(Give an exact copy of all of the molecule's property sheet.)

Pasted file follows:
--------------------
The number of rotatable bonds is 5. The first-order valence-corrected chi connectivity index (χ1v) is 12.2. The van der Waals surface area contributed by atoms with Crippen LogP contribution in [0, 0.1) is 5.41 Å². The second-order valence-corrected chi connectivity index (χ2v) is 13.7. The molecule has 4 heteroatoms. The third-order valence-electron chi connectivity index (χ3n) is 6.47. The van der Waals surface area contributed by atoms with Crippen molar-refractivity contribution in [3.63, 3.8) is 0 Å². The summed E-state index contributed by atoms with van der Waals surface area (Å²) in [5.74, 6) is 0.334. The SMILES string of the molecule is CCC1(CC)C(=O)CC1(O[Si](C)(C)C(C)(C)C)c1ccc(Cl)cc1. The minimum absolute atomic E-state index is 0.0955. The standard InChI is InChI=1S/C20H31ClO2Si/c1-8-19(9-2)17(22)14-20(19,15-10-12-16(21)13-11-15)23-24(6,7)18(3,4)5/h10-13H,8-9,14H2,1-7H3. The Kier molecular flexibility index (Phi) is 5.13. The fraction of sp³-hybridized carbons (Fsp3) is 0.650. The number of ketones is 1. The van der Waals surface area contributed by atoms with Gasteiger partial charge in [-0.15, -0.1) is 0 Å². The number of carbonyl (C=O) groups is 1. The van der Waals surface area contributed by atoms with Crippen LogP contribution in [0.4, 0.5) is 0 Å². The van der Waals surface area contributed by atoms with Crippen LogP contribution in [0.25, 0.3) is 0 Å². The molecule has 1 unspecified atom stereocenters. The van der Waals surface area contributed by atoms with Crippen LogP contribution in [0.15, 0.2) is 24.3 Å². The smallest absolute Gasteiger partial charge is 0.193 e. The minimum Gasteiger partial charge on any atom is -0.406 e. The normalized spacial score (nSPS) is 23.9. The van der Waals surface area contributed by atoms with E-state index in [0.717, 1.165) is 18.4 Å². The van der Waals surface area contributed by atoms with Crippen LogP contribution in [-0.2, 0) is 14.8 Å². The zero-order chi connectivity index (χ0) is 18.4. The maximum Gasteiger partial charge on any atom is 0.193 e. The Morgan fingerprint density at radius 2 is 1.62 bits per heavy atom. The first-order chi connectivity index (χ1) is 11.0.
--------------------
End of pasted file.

The number of rotatable bonds is 5. The first-order valence-corrected chi connectivity index (χ1v) is 12.2. The van der Waals surface area contributed by atoms with Crippen LogP contribution in [0, 0.1) is 5.41 Å². The second-order valence-corrected chi connectivity index (χ2v) is 13.7. The molecule has 4 heteroatoms. The third-order valence-electron chi connectivity index (χ3n) is 6.47. The van der Waals surface area contributed by atoms with Crippen molar-refractivity contribution in [3.63, 3.8) is 0 Å². The summed E-state index contributed by atoms with van der Waals surface area (Å²) in [5.74, 6) is 0.334. The SMILES string of the molecule is CCC1(CC)C(=O)CC1(O[Si](C)(C)C(C)(C)C)c1ccc(Cl)cc1. The minimum absolute atomic E-state index is 0.0955. The standard InChI is InChI=1S/C20H31ClO2Si/c1-8-19(9-2)17(22)14-20(19,15-10-12-16(21)13-11-15)23-24(6,7)18(3,4)5/h10-13H,8-9,14H2,1-7H3. The Kier molecular flexibility index (Phi) is 5.13. The fraction of sp³-hybridized carbons (Fsp3) is 0.650. The number of ketones is 1. The van der Waals surface area contributed by atoms with Gasteiger partial charge in [-0.15, -0.1) is 0 Å². The number of carbonyl (C=O) groups is 1. The van der Waals surface area contributed by atoms with Crippen LogP contribution in [0.4, 0.5) is 0 Å². The van der Waals surface area contributed by atoms with Crippen LogP contribution in [0.25, 0.3) is 0 Å². The molecule has 1 unspecified atom stereocenters. The van der Waals surface area contributed by atoms with Crippen LogP contribution in [0.15, 0.2) is 24.3 Å². The smallest absolute Gasteiger partial charge is 0.193 e. The minimum Gasteiger partial charge on any atom is -0.406 e. The normalized spacial score (nSPS) is 23.9. The van der Waals surface area contributed by atoms with E-state index in [0.717, 1.165) is 18.4 Å². The van der Waals surface area contributed by atoms with Crippen LogP contribution in [-0.2, 0) is 14.8 Å². The zero-order chi connectivity index (χ0) is 18.4. The maximum Gasteiger partial charge on any atom is 0.193 e. The Morgan fingerprint density at radius 2 is 1.62 bits per heavy atom. The first-order chi connectivity index (χ1) is 11.0.